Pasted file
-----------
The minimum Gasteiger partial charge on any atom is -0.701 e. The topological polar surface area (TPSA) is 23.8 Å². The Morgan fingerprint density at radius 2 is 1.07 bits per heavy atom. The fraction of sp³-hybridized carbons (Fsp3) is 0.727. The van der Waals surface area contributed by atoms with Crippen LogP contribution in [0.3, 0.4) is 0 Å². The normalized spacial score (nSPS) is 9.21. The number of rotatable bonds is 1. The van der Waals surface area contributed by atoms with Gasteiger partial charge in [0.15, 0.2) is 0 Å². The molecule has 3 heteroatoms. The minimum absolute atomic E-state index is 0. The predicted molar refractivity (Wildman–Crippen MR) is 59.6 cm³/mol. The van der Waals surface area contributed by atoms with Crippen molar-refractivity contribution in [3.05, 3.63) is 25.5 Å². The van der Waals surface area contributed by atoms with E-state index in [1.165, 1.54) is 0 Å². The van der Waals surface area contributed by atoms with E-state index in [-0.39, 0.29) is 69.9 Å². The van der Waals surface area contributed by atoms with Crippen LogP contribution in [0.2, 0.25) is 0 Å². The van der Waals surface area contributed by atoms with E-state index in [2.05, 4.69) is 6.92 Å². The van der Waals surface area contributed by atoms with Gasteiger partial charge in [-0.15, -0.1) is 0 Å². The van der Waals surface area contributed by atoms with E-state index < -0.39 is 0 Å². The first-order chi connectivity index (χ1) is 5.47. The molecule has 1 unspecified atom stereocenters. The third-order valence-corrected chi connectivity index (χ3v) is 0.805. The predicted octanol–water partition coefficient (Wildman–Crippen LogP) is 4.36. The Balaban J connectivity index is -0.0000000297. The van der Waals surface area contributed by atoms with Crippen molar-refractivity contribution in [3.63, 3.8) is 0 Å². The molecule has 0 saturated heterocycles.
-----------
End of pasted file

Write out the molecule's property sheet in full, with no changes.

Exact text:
The minimum Gasteiger partial charge on any atom is -0.701 e. The topological polar surface area (TPSA) is 23.8 Å². The Morgan fingerprint density at radius 2 is 1.07 bits per heavy atom. The fraction of sp³-hybridized carbons (Fsp3) is 0.727. The van der Waals surface area contributed by atoms with Crippen LogP contribution in [0.3, 0.4) is 0 Å². The normalized spacial score (nSPS) is 9.21. The number of rotatable bonds is 1. The van der Waals surface area contributed by atoms with Gasteiger partial charge in [0.15, 0.2) is 0 Å². The molecule has 3 heteroatoms. The minimum absolute atomic E-state index is 0. The predicted molar refractivity (Wildman–Crippen MR) is 59.6 cm³/mol. The van der Waals surface area contributed by atoms with Crippen molar-refractivity contribution in [3.05, 3.63) is 25.5 Å². The van der Waals surface area contributed by atoms with E-state index in [1.165, 1.54) is 0 Å². The van der Waals surface area contributed by atoms with E-state index in [-0.39, 0.29) is 69.9 Å². The van der Waals surface area contributed by atoms with Crippen LogP contribution in [0.2, 0.25) is 0 Å². The van der Waals surface area contributed by atoms with E-state index in [2.05, 4.69) is 6.92 Å². The van der Waals surface area contributed by atoms with Gasteiger partial charge in [-0.15, -0.1) is 0 Å². The van der Waals surface area contributed by atoms with E-state index < -0.39 is 0 Å². The first-order chi connectivity index (χ1) is 5.47. The molecule has 1 unspecified atom stereocenters. The third-order valence-corrected chi connectivity index (χ3v) is 0.805. The predicted octanol–water partition coefficient (Wildman–Crippen LogP) is 4.36. The Balaban J connectivity index is -0.0000000297. The van der Waals surface area contributed by atoms with Crippen molar-refractivity contribution in [3.63, 3.8) is 0 Å². The molecule has 0 saturated heterocycles.